Can a Vet Physiotherapist Help a Horse After Injury?

As a responsible horse owner, you are constantly checking their overall physical health and on the lookout for any injury, which left untreated, could have severe consequences.


And if your horse does unfortunately become injured, the Vet will more than likely put them on ‘box rest’ for anywhere between 4 – 8 weeks.


Occasionally box rest can be up to a period of 12 weeks, which is a long time for a creature that is nomadic by nature and needs to be moving around, to be confined to a stable.


So, what can be done to help your horse if they become physically impaired? And can a Vet Physiotherapist help a horse after injury?


The answer to that question is most certainly yes, a Vet Physio can help a horse after they become injured and in this week’s blog we are going to explain how in more detail.


Read on here to find out more!


Different Types of Injury in a Horse where Physiotherapy can Help.


Horses can become injured in a number of ways. They could suffer a slip or fall in a muddy field, or if you compete with your horse, they can easily be injured for example at a mis-judged jump in the ring.


These accidents can often result in fractures or injuries of the lower limb or below the hock. This is known as the Distal Limb, which in total consists of 9 bones, each one playing a vital part in movement and stability for your horse.


Other injuries that a horse can suffer include superficial ligament or tendon injuries, muscular strains and tears, or injury to their backs and shoulders.


Similarly, if your horse is getting older, they can become arthritic and suffer from stiffness of joints or muscle and which could cause them to be in unnecessary pain.


And, being confined to box rest can cause your horse to suffer muscle tension or limb swelling and lose tone and strength. All of which could cause your horse to suffer emotional distress, and could trigger further compensatory issues through weight shifting over a sustained period of being confined.


Any bone, tendon or muscle injury to your horse can potentially result in lameness, so it’s really important to get the injury checked out straight away and follow the guidelines of your regular equine Veterinary Surgeon.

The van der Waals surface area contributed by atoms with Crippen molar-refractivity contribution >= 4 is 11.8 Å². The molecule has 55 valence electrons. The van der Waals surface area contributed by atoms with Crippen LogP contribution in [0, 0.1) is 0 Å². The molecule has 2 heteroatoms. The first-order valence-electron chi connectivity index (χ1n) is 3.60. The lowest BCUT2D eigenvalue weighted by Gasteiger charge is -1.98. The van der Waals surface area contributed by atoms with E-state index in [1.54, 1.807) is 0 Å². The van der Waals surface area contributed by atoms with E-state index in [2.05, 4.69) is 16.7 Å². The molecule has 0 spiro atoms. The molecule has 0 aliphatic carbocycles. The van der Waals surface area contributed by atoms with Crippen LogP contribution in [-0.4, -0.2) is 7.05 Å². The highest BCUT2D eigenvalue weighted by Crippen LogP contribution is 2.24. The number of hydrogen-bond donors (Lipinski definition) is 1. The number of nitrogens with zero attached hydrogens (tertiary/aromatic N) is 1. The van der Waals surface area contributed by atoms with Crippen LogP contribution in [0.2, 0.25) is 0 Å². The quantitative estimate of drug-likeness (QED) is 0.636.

In the instance of box rest, a Veterinary Surgeon will often refer the owner of an injured horse to a Vet Physiotherapist.


A Vet Physiotherapist can help with the rehabilitation of your horse following injury or surgery through a program of physiotherapy following consultation.


Moreover, a qualified and registered Vet Physio can only practice physiotherapy on the referral of a Veterinary Surgeon, so you can rest assured that any Vet Physio has gone through intensive training and will have the correct qualifications to treat your horse.




How Can Physiotherapy Help My Horse After Injury?


There are a number of ways in which a Vet Physiotherapist can help your horse with rehabilitation after injury.


In the same way a physiotherapist would work with a human patient, a Vet Physiotherapist will gently examine your horse and discuss with you the nature of the injury, before putting together a specific treatment program tailormade for your equine best friend.


This could involve massaging the affected muscle or joint whilst the horse is on box rest or assisting with stretching exercises. Both these simple but incredibly effective practices can help with preventing stiffness, loosening the muscles, and helping blood flow and circulation.


In addition, a Vet Physio can offer services such as pulsed magnetic therapy which scientific evidence suggests can accelerate fracture healing in a horse.


There’s also the practice of laser therapy which can be administered by a Vet Physio. This treatment method is good for pain relief and healing tendon injuries in particular.


For specific loading force treatment of rehabilitation following injury or surgery, a Vet Physio can create a program to suit your horse.


This may start off with 10 minutes walking on either of hard or soft ground, flat surfaces, or gentle inclines, and include pole work.


The treatment can progress up to 60 minutes or more, depending on what the Vet Physio recommends and treatments such as hydrotherapy or an underwater treadmill are also options to improve your horse’s physical and emotional well-being.


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So, as you can see there are lots of ways in which a Vet Physio can help you to care for the health and wellbeing of your horse.


And just like you would work with your vet or farrier, a Vet Physiotherapist will come to your stable or yard and work around you and the needs of your horse.


If you would like more information about how a Vet Physio can help your horse after injury, or you would like to know how to get a referral then contact us here or call Tilly on 07568 309 221.


We will discuss all of your equine physiotherapy needs and work out a treatment programme that will have them back to their healthy best.


And when the time is right, you will be able to see them out from their stable a happy and contented horse